The day you brought your pup home, he was full of energy and spent hours racing around the yard and playing with toys. It didn’t take long for him to become part of the family, and you’ve spent countless hours training and playing with him over the years.
But recently, you’ve started to notice some changes in his personality and behavior. He’s having difficulties going up and down the stairs, he seems to have lost interest in playing outside, he’s eating less food, and he’s had a few accidents in the house.
These are all signs that your dog has attained “senior status”. This is a natural transition, but you may have questions and concerns about caring for your dog through this stage of life.
When Do Dogs Become Seniors?
There is no one-size-fits-all formula for determining whether or not your dog has entered their senior years.
Large dog breeds tend to age more rapidly than small dog breeds. A Chihuahua may not be considered a senior until they are 10-12 years old, whereas a Great Dane may become a senior at 5-6 years old. In general, dogs enter their senior years around 7-10 years old.
In addition to breed and size, a combination of nutrition, weight, environment, and genetics will also play a role in how quickly your dog ages.
Senior Dog Health Concerns
Senior dogs face many of the same challenges and lifestyle changes as senior humans. Much like people, aging dogs are often less tolerant of exercise and activity, and may suffer from limited mobility, fatigue, or aching joints.
These changes may be caused or worsened by degenerative diseases such as arthritis. Depending on the severity of your dog’s condition, she may have trouble getting in or out of the car, walking long distances, going up or downstairs, or even getting into a comfortable position for sleep.
As dogs age, their metabolism slows down. Senior dogs are at a higher risk of obesity (which can further complicate joint or muscular issues) and are often more sensitive to changes in temperature.
On the other hand, some senior dogs may suffer from weight loss and muscle degeneration. This can be caused by dental disease, kidney disease, liver disease, endocrine issues, or other conditions.
How to Care for a Senior Dog
Keep your senior dog at a healthy weight. Weight gain and weight loss can both serve as catalysts for other health problems as your dog ages, so keeping them at a healthy weight is essential. This may be achieved by feeding your dog a high-quality diet that is appropriate for their age and lifestyle, and perhaps using supplements to enhance nutrition. A body condition evaluation can determine whether your pet is overweight, underweight, or at a healthy body weight. Ask your veterinarian for an evaluation.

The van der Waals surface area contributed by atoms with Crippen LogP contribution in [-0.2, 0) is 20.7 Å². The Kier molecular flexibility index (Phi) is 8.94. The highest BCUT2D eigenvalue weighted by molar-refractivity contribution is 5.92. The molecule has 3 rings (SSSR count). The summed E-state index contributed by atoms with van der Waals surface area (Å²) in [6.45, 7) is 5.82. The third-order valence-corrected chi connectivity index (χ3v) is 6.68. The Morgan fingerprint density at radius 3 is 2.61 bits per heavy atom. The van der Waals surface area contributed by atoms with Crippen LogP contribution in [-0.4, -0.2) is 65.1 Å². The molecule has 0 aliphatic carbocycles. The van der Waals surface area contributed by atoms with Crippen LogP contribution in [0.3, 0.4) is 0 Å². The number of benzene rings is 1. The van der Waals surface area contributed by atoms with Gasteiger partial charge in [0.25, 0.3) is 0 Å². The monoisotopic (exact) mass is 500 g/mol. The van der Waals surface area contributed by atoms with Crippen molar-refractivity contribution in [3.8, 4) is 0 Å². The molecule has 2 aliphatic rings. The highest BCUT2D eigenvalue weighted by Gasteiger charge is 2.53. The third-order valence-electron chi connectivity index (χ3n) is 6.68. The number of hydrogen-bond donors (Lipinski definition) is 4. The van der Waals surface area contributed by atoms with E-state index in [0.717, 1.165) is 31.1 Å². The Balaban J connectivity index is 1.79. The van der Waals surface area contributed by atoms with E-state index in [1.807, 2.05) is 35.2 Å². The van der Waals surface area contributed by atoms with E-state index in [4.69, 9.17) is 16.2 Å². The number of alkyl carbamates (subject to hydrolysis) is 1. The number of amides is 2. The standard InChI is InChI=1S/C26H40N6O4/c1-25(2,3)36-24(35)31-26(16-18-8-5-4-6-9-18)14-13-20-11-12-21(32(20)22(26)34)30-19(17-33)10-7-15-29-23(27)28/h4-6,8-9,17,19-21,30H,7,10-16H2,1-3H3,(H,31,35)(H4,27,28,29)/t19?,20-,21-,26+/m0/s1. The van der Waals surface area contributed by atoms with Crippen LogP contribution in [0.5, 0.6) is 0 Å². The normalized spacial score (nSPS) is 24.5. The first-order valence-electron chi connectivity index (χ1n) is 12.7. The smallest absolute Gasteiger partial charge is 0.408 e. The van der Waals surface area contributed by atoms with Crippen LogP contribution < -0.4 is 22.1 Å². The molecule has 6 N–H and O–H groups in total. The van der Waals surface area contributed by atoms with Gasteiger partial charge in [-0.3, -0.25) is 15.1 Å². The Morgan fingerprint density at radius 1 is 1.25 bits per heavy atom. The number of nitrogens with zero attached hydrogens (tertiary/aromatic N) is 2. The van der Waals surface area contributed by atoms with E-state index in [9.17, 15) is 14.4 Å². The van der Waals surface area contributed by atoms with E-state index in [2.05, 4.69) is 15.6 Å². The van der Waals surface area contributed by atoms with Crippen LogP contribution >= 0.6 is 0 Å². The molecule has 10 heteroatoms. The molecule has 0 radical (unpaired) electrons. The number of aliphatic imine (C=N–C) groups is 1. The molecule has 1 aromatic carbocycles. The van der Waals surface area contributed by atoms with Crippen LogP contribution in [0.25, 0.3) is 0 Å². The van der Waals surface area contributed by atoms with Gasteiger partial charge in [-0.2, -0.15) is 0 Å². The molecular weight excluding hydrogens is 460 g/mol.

Moderate your senior dog’s exercise. Regular activity is essential for keeping muscles, bones, and joints strong, but it’s also important to make sure your dog doesn’t overexert themself. Their lungs and heart are not as strong as they once were! Be especially careful on hot days, or if your dog is not used to frequent exercise. A walk around the block may be all they need depending on their size, breed and energy level. If your senior dog becomes too sedentary, he may be more prone to obesity and mobility issues.
Be aware of your dog’s bathroom habits. Changes in urination and defecation can be signs of many different health concerns, from stomach and kidney diseases to endocrine issues. You may also notice your pet developing incontinence problems as they age. These are all important changes that you should monitor and discuss with your vet as they occur.
Brush your dog’s teeth regularly. Did you know 85% of all pets develop dental disease by age three? By the time your dog reaches senior status, they may have advanced issues such as bleeding gums and missing teeth. Not only is this painful for your dog, but it can also affect their ability to eat. Regular teeth brushing is essential, but dental treats and toys may help too.
Help your senior dog stay comfortable. Sweaters during colder weather, softer bedding, a ramp over the entryway stairs, rugs on slippery hardwood surfaces – these are all ways you can ensure your dog stays cozy and comfortable in their own home as they age. Of course, your senior dog should never be left outside in hot, cold or inclement weather.
Make adjustments for hearing and vision loss. Unfortunately, if your senior dog has lost their hearing or vision, there is usually little that can be done to help them regain these senses. They may have difficulty obeying commands, finding their bed, or navigating the house. Additionally, pets with hearing or vision issues can become more easily startled, which may cause them to instinctively snap or growl. Do your best to keep your dog comfortable and make them feel safe by setting up cozy spots for them and guiding them around the house.
Schedule twice-yearly wellness visits. Senior dogs need more care and attention than juvenile and adult dogs – there’s no way around it. At a minimum, your senior dog should be examined by your veterinarian at least twice per year. Regular checkups by your vet are the best method for early disease detection and preventative care, which are key to ensuring your dog lives a long and healthy life.
By monitoring your pet’s health, working with your vet, and making lifestyle adjustments as needed, you can ensure that your dog’s golden years are as happy, healthy and comfortable as possible.
If you have questions about caring for your senior dog, schedule a wellness exam with your vet.